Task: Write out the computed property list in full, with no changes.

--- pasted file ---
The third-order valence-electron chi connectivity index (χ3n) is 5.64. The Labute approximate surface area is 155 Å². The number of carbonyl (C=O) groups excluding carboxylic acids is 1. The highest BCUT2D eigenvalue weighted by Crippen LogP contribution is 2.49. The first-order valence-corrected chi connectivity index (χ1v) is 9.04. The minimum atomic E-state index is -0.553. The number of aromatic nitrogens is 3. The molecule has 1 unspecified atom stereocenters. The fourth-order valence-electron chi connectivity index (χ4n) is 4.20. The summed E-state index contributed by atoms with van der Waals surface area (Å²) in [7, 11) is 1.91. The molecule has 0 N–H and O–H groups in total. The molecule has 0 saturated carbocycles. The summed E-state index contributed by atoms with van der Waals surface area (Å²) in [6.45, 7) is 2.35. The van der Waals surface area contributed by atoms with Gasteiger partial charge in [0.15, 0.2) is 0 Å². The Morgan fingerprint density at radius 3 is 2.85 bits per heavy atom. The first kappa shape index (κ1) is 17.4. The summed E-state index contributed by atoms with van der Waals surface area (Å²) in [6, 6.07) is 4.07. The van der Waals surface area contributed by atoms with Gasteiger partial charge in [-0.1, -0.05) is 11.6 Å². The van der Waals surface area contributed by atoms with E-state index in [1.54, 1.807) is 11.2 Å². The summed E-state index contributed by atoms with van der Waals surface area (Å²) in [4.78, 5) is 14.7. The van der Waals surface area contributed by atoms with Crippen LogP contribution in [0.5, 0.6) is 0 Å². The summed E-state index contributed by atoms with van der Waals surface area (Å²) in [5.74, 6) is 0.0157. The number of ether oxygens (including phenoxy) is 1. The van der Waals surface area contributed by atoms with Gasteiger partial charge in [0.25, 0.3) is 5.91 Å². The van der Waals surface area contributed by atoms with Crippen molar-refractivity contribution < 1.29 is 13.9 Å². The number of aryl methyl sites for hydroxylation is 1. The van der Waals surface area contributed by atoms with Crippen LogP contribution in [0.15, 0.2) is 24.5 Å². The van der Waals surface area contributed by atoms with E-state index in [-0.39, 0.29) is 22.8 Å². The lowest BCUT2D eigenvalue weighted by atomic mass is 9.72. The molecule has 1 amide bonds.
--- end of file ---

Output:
The third-order valence-electron chi connectivity index (χ3n) is 5.64. The Labute approximate surface area is 155 Å². The number of carbonyl (C=O) groups excluding carboxylic acids is 1. The highest BCUT2D eigenvalue weighted by Crippen LogP contribution is 2.49. The first-order valence-corrected chi connectivity index (χ1v) is 9.04. The minimum atomic E-state index is -0.553. The number of aromatic nitrogens is 3. The molecule has 1 unspecified atom stereocenters. The fourth-order valence-electron chi connectivity index (χ4n) is 4.20. The summed E-state index contributed by atoms with van der Waals surface area (Å²) in [7, 11) is 1.91. The molecule has 0 N–H and O–H groups in total. The molecule has 0 saturated carbocycles. The summed E-state index contributed by atoms with van der Waals surface area (Å²) in [6.45, 7) is 2.35. The van der Waals surface area contributed by atoms with Gasteiger partial charge in [0.15, 0.2) is 0 Å². The Morgan fingerprint density at radius 3 is 2.85 bits per heavy atom. The first kappa shape index (κ1) is 17.4. The summed E-state index contributed by atoms with van der Waals surface area (Å²) in [6, 6.07) is 4.07. The van der Waals surface area contributed by atoms with Gasteiger partial charge in [-0.1, -0.05) is 11.6 Å². The van der Waals surface area contributed by atoms with E-state index in [1.54, 1.807) is 11.2 Å². The summed E-state index contributed by atoms with van der Waals surface area (Å²) in [4.78, 5) is 14.7. The van der Waals surface area contributed by atoms with Crippen LogP contribution in [0.5, 0.6) is 0 Å². The summed E-state index contributed by atoms with van der Waals surface area (Å²) in [5.74, 6) is 0.0157. The number of ether oxygens (including phenoxy) is 1. The van der Waals surface area contributed by atoms with Gasteiger partial charge in [0.25, 0.3) is 5.91 Å². The van der Waals surface area contributed by atoms with Crippen molar-refractivity contribution < 1.29 is 13.9 Å². The number of aryl methyl sites for hydroxylation is 1. The van der Waals surface area contributed by atoms with Crippen LogP contribution in [0.15, 0.2) is 24.5 Å². The van der Waals surface area contributed by atoms with E-state index in [-0.39, 0.29) is 22.8 Å². The lowest BCUT2D eigenvalue weighted by atomic mass is 9.72. The molecule has 1 amide bonds.